There are planes of subjective mind—moments in the comprehension of experience; and, up to the stage of attuition inclusive, there is no “thought” in any strict sense of that word, and consequently no “knowledge”. The consciousness of Being and of the diverse shapes and motions of the external in space and time relations, more or less inexact, and the psychic interplay of these, suffice for the adaptation of each creature to its environment according to its degree in the scale of Being; and they constitute the whole mental record. All is reflected into and reflexed out of the entitative sentient potency, which is itself in and of the whole, and in continuity, phenomenal and ontological, with it. This entitative feeling-potency does not contain the “modes” of sense, save in the meaning that the object “becomes” for it as the object is in and for itself, in so far as mere sentience admits of the in itselfness (which is the for-itselfness) of the object being revealed. The object thus becomes the content or real of the subject; which subject again is not the object (any more than a tree is a stone), and yet is the object as regards its filling or content. Through and by means of identification with the object, subject grows to the fulness of its feeling-subjectivity, viz. Attuition.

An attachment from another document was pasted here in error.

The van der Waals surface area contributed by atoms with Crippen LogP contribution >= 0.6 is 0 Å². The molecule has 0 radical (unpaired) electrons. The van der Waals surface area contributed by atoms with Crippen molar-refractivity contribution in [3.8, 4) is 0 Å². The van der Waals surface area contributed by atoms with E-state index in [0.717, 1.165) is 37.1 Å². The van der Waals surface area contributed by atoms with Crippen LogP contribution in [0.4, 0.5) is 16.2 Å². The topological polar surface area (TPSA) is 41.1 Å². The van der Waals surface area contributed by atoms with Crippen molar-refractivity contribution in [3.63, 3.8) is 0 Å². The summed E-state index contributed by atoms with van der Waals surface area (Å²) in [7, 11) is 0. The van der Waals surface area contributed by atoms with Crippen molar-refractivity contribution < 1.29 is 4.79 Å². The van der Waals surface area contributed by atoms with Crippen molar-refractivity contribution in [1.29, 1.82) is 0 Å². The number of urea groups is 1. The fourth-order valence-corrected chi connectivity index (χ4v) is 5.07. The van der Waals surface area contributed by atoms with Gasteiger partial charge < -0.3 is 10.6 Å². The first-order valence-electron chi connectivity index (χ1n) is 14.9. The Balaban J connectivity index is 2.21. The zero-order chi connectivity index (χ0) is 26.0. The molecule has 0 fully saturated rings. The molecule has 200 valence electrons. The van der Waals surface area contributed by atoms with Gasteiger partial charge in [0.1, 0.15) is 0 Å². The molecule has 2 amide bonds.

We pass now from the Immediate in Attuition to Knowing—from the empirical subject to the transcendental synthesising Activity—from consciousness to self-consciousness in which Ego is involved. This transcendental activity is the Formal in experience. But it makes its appearance for the Real and as immanent in the Real, without which it would be only an abstract, and wholly in the air. I say it is immanent in the Real—a factual element in every object, without which the Real would be chaos. Just as a sentient experience is a continuing of the realitas-phenomenon into a subject capable of receiving it, and to the extent to which it is capable; so the dialectic or formal is a mere continuing of Objective Dialectic into the same subject with a view to complete the record of a true experience in the said subject. The dialectic does not come down on the attuitional record like a Deus ex machina: it emerges out of the attuitional subject for the purpose of subsuming it and revealing the truth of its content. The new movement carries the lower movement and all its content in its bosom. Attuition and the Dialectic have the same “object”: we cannot cut the mind of man into two; mind merely evolves itself into a higher plane: that which was passivo-active is now sublated into the activo-active. The Dialectic, already in the presented synopsis, now becomes alive in Man as the in and for itself of this new creature: that is all.